Guest post: Using peer-to-peer investments to grow a house deposit

Saving & Investing Written by Sam Harith, Feb 8 2022
Guest post from Sam Harith - The Comic Accountant

Guest post from Sam Harith - The Comic Accountant

Let’s talk about a topic close to my heart. That is, the topic of first home ownership. I know that many young Kiwis are working hard and saving money to put down that first home deposit. I’m not going to talk too much about the housing crisis affecting most of the world. Too much has been said on the topic with too little being done about it.

Instead I’m going to focus on what you, as an individual, can do to build up that egg nest for your first home.

In this article I am going to talk about my personal experience using Squirrel’s P2P lending investments as a reasonably secure short-term investment vehicle to grow my family’s first home deposit.

What is P2P lending

P2P (Peer to Peer) lending is investing your funds with a P2P lending provider (like Squirrel) who then disburse the funds in the form of loans to other individuals. It’s not different from a regular banking arrangement where you deposit money with a bank, and then that money gets loaned out. You, as the investor get paid the return on the interest that the lending platform charges to the borrower.

What sets it apart from banking deposits are the length of the investments and the interest return on the investment.

Squirrel’s P2P investing platform has historical returns of between 4% and 7.5% per annum. The typical length of their investment is about 2 years.

Term deposits typically give a return of between 0.3% to 3.00% per annum. The typical length of their investment is from 30 days all the way to 5 years.

From a glance, P2P lending offers better returns over a shorter period of time. Of course this means that the risk associated with P2P lending is higher, but as we’ll discuss, there are ways to mitigate that risk.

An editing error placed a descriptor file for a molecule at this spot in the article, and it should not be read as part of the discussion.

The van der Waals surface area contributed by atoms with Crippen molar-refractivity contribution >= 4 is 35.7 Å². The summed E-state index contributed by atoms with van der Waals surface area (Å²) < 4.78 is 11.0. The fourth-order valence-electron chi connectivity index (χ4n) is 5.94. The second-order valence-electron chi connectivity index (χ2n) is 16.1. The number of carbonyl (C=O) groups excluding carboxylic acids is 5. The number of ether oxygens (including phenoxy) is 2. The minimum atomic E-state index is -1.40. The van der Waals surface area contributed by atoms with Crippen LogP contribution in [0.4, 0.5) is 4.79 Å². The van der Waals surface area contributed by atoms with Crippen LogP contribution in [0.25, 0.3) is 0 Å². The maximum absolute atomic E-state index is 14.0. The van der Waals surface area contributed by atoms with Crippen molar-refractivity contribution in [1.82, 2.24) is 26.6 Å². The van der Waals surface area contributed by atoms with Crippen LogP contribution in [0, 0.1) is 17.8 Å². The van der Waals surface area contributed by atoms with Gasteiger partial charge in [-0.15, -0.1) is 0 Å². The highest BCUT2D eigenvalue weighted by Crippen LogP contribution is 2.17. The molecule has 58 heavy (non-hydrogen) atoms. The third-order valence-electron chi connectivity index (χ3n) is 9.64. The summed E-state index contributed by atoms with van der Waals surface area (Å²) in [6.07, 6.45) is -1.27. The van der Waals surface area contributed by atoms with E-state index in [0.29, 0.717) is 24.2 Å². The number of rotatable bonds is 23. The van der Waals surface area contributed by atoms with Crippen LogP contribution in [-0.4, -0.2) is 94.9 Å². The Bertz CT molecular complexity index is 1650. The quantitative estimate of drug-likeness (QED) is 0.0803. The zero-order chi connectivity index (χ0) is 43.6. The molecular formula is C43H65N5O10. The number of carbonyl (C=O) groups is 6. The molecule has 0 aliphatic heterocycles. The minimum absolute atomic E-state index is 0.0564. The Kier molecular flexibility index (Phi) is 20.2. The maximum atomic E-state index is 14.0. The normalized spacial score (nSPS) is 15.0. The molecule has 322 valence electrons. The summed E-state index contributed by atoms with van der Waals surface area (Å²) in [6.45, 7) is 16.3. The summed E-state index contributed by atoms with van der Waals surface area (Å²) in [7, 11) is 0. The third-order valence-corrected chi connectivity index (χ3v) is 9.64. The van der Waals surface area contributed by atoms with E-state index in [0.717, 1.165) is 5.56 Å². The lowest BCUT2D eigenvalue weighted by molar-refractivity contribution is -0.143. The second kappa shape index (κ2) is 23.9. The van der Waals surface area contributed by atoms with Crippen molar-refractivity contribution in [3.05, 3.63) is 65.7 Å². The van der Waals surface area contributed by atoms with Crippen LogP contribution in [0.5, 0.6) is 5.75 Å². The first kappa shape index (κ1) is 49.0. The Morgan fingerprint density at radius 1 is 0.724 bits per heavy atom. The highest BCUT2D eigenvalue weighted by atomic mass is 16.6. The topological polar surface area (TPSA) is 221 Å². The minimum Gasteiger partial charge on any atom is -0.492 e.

Using P2P lending investment to save up a nest egg

To begin with, you need to work out your financial goals and the timeline you have to achieve those goals.

If you are looking at getting your first home in 10 to 15 years, you may want to consider putting money in high growth index funds as they offer a better return over a longer period of time.

If you plan on getting a first home within the next 1 to 5 years, P2P investing may work for you because:

  1. The investment term is relatively short (2 to 5 years) and the opportunity to get your money out early by selling on the Secondary Market.
  2. Better return than term deposits over a similar investment term
  3. Relatively stable and secure (compared to high growth stocks, forex and *shudder* crypto)
  4. Lower barrier to entry than property… but wait, if you can already invest in property WHY ARE YOU STILL READING THIS???

Of course P2P lending is still riskier than a term deposit with a Bank, however there are ways to mitigate that risk.

Risk mitigation in P2P lending investment

As with any investment, you need to do your homework. When selecting a P2P lending platform you need to consider the following:

  1. Does the Financial Markets Authority recognise them?